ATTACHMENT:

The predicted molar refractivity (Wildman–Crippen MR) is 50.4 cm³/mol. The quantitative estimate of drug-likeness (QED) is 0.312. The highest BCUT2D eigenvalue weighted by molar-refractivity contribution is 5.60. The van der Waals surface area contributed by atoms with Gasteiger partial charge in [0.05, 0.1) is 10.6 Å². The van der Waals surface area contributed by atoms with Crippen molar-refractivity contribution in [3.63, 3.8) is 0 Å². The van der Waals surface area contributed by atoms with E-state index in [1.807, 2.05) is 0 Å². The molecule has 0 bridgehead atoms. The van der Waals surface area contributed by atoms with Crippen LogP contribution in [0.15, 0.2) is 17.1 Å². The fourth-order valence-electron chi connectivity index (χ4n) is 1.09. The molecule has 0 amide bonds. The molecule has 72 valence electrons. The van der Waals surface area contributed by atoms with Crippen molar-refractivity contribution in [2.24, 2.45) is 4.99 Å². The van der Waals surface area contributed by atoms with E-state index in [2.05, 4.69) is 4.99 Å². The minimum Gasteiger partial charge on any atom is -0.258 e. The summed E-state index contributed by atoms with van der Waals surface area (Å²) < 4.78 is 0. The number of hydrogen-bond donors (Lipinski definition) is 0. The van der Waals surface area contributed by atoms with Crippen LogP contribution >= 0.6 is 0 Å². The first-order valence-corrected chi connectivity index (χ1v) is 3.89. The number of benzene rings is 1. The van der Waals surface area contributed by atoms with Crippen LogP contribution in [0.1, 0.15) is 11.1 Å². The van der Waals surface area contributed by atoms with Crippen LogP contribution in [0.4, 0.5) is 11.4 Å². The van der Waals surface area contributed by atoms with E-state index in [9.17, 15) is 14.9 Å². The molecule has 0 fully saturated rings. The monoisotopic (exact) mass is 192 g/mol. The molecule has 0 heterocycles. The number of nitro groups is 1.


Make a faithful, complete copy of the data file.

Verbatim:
The predicted molar refractivity (Wildman–Crippen MR) is 50.4 cm³/mol. The quantitative estimate of drug-likeness (QED) is 0.312. The highest BCUT2D eigenvalue weighted by molar-refractivity contribution is 5.60. The van der Waals surface area contributed by atoms with Gasteiger partial charge in [0.05, 0.1) is 10.6 Å². The van der Waals surface area contributed by atoms with Crippen molar-refractivity contribution in [3.63, 3.8) is 0 Å². The van der Waals surface area contributed by atoms with E-state index in [1.807, 2.05) is 0 Å². The molecule has 0 bridgehead atoms. The van der Waals surface area contributed by atoms with Crippen LogP contribution in [0.15, 0.2) is 17.1 Å². The fourth-order valence-electron chi connectivity index (χ4n) is 1.09. The molecule has 0 amide bonds. The molecule has 72 valence electrons. The van der Waals surface area contributed by atoms with Crippen molar-refractivity contribution in [2.24, 2.45) is 4.99 Å². The van der Waals surface area contributed by atoms with E-state index in [2.05, 4.69) is 4.99 Å². The minimum Gasteiger partial charge on any atom is -0.258 e. The summed E-state index contributed by atoms with van der Waals surface area (Å²) < 4.78 is 0. The number of hydrogen-bond donors (Lipinski definition) is 0. The van der Waals surface area contributed by atoms with Crippen LogP contribution >= 0.6 is 0 Å². The first-order valence-corrected chi connectivity index (χ1v) is 3.89. The number of benzene rings is 1. The van der Waals surface area contributed by atoms with Crippen LogP contribution in [0.1, 0.15) is 11.1 Å². The van der Waals surface area contributed by atoms with Crippen LogP contribution in [0.4, 0.5) is 11.4 Å². The van der Waals surface area contributed by atoms with E-state index in [9.17, 15) is 14.9 Å². The molecule has 0 fully saturated rings. The monoisotopic (exact) mass is 192 g/mol. The molecule has 0 heterocycles. The number of nitro groups is 1.